South Downs National Park rangers have supported a community to help toad populations recover.

The Western Downs ranger team have worked with residents in Newton Valence, near Selborne, to help make the village pond more appealing to common toads.

It comes after a report from Hampshire and Isle of Wight Trust’s Arcadian Consulting, which found the main breeding pond was in a degraded state.

Nationally, common toads have declined by almost 70 per cent over the past 30 years and loss of pond habitat is a major cause.

In response to the report, Newton Valance toad patrol and the pond committee swung into action and produced a pond rescue package.

Stephen Robertson, of the Newton Valence Pond Committee, assistant ranger Michaela Hawkins and the South Downs Volunteer Ranger Service volunteers, spent the day armed with shovels in the water, surrounded by a cloud of happy tadpoles.

Under Michaela’s guidance, new plants were planted in and around the pond to protect and enhance its biodiversity, helping toads and other important species such as damselflies.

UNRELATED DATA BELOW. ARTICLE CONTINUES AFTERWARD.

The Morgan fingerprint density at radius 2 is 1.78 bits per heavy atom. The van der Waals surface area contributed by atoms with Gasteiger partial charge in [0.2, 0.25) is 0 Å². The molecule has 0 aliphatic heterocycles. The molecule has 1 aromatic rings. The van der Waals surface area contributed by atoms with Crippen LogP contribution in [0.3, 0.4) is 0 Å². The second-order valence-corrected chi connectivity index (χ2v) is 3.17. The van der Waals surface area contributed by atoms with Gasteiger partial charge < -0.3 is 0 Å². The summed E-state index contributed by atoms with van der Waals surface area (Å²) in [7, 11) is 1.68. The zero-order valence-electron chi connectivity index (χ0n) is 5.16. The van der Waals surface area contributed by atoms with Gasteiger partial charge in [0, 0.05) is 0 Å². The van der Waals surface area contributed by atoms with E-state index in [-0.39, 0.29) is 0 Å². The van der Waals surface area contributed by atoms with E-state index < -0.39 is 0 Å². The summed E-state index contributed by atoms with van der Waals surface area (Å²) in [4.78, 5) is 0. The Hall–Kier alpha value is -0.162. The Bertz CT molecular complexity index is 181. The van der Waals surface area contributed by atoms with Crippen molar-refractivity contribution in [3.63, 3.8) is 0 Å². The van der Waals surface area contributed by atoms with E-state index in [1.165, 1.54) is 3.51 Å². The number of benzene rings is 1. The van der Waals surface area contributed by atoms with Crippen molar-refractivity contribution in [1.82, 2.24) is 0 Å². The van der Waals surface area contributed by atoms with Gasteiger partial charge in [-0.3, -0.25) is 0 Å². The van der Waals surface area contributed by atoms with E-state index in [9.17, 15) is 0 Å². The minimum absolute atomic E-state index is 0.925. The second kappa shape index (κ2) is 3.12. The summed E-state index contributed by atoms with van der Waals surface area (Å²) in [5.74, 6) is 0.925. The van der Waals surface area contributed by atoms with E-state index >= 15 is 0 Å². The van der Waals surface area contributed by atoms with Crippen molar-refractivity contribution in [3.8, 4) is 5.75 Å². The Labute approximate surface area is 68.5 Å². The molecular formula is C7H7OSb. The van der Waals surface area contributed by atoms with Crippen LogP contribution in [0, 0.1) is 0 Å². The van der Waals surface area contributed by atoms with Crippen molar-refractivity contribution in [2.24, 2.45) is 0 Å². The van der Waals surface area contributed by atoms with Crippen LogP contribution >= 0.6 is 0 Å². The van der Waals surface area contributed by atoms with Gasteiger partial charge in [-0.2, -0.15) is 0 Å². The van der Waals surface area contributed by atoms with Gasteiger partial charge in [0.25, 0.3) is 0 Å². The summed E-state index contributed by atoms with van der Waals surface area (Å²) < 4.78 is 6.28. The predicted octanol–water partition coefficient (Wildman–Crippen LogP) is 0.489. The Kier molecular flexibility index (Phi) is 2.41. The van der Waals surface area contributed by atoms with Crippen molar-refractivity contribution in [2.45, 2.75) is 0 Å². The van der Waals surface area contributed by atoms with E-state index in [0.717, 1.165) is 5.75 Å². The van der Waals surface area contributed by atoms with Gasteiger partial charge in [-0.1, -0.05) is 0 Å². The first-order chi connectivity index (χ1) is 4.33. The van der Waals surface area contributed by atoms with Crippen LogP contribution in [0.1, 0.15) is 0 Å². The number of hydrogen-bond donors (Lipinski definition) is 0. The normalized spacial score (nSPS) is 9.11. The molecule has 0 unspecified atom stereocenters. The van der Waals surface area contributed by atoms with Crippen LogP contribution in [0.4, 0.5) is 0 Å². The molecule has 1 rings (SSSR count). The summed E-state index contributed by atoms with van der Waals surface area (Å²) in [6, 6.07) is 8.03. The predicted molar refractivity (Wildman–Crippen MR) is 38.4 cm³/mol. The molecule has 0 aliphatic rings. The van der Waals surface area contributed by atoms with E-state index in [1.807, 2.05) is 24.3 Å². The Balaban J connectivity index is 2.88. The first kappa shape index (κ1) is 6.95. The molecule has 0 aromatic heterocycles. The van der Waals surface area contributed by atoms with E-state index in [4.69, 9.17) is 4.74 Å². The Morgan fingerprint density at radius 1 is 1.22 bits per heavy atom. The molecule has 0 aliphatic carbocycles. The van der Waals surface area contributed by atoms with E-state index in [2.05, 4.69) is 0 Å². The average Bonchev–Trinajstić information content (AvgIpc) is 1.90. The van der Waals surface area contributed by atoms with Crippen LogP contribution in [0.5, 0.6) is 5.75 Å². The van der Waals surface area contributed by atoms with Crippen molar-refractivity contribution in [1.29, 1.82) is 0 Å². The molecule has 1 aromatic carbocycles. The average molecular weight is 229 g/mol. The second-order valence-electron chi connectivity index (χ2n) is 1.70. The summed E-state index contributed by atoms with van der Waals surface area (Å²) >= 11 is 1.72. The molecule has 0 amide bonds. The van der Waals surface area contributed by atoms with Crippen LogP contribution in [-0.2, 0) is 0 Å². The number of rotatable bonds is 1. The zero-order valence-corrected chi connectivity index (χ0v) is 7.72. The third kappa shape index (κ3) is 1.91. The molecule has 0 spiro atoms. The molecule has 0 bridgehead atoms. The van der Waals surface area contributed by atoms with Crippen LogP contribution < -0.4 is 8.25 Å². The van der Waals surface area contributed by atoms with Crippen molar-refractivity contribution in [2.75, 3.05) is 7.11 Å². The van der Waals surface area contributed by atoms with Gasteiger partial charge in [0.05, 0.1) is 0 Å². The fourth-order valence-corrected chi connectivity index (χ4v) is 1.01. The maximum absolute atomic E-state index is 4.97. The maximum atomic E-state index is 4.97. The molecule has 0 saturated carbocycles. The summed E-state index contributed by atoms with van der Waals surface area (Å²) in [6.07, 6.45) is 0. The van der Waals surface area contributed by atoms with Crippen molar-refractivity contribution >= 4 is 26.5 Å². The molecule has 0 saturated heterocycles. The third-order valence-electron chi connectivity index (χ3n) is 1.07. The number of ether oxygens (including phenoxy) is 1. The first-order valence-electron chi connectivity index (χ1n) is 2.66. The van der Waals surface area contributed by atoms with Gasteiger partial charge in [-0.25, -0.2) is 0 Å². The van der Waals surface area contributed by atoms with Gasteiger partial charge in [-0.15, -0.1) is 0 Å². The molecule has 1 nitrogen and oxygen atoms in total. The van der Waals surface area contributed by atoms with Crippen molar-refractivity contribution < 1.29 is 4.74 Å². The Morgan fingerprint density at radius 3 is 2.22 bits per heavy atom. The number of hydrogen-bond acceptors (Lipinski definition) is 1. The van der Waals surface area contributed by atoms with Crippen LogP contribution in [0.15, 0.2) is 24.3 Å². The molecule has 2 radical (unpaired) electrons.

A special ceremony took place to mark the end of the work last month, accompanied by ‘pond cake’ and tea.

National Park ranger Laura Tong said: “Ponds support an incredible two-thirds of all freshwater species and are key to the survival of toads, frogs and newts, together with a huge range of aquatic invertebrates and plants.

“Common toads are a signature species and vital for pond health, so we hope the toads flourishing will also help other animals thrive.

“This has been a very rewarding nature recovery project and a big thanks to all the helpers and volunteers from the village.”

The project was supported by the national park’s Sustainable Communities Fund and the Ranger Grassroots Fund.

For more information about accessing grants from the two funds visit